Surprised to find such a little-known source of substantial carbon emissions, the team decided to take a global look at the problem and determine whether these high rates were confined just to Southeast Asia.
To do that, though, they needed a more detailed understanding than that provided by the “bookkeeping” studies used by countries to ballpark forest carbon loss, Elsen said.
“[These studies] don’t locate in space [via satellites] where the forest loss is occurring and how much carbon is there,” he said. Improvements in satellite technology and the monitoring work that remote-sensing scientists such as Matt Hansen and his colleagues are doing at the University of Maryland have put more detailed information at the fingertips of researchers around the world, Elsen added.
“We’re in sort of a golden era of data sets that enables us to look at this very, very precisely,” he said.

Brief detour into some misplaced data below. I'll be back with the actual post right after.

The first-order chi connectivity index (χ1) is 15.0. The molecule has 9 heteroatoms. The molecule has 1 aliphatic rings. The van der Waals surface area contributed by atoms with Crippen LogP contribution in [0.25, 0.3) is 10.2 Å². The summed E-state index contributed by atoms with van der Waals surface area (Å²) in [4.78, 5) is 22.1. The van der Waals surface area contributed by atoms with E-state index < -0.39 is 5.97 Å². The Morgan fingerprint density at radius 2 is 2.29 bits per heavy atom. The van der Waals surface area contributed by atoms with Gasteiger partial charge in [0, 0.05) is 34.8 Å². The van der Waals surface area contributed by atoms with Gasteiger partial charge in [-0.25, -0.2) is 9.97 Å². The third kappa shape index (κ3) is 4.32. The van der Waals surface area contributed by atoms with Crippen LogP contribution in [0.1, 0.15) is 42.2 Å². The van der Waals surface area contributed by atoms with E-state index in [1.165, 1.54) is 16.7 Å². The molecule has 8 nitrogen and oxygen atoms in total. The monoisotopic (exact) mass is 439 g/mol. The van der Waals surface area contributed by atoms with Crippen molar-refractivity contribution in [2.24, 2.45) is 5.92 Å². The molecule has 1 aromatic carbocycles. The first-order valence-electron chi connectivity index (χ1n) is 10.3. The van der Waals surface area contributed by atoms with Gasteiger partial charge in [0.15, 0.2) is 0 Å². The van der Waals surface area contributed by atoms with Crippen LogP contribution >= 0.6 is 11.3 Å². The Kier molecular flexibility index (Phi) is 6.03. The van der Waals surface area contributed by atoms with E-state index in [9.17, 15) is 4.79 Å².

The maps and data that Hansen and his team make available can tease apart what has happened to forests since the turn of the century. The data set has a resolution of 30 square meters (323 square feet), making it much “more reliable” than tabulations based on government-gathered statistics, Feng told Mongabay.
Elsen, Feng and their colleagues then used several other maps that plot out forest and soil biomass to estimate the amount of carbon held by the deforested areas mapped by Hansen’s team. The carbon found below the ground — in root systems and the soil, for example — typically takes longer to bleed into the atmosphere after deforestation than the carbon in aboveground sources, such as the trees’ trunks. But the team concluded this discrepancy wouldn’t change the overall trend in the amount of carbon lost, so they bundled the above- and below-ground carbon into a single statistic known as “committed loss.”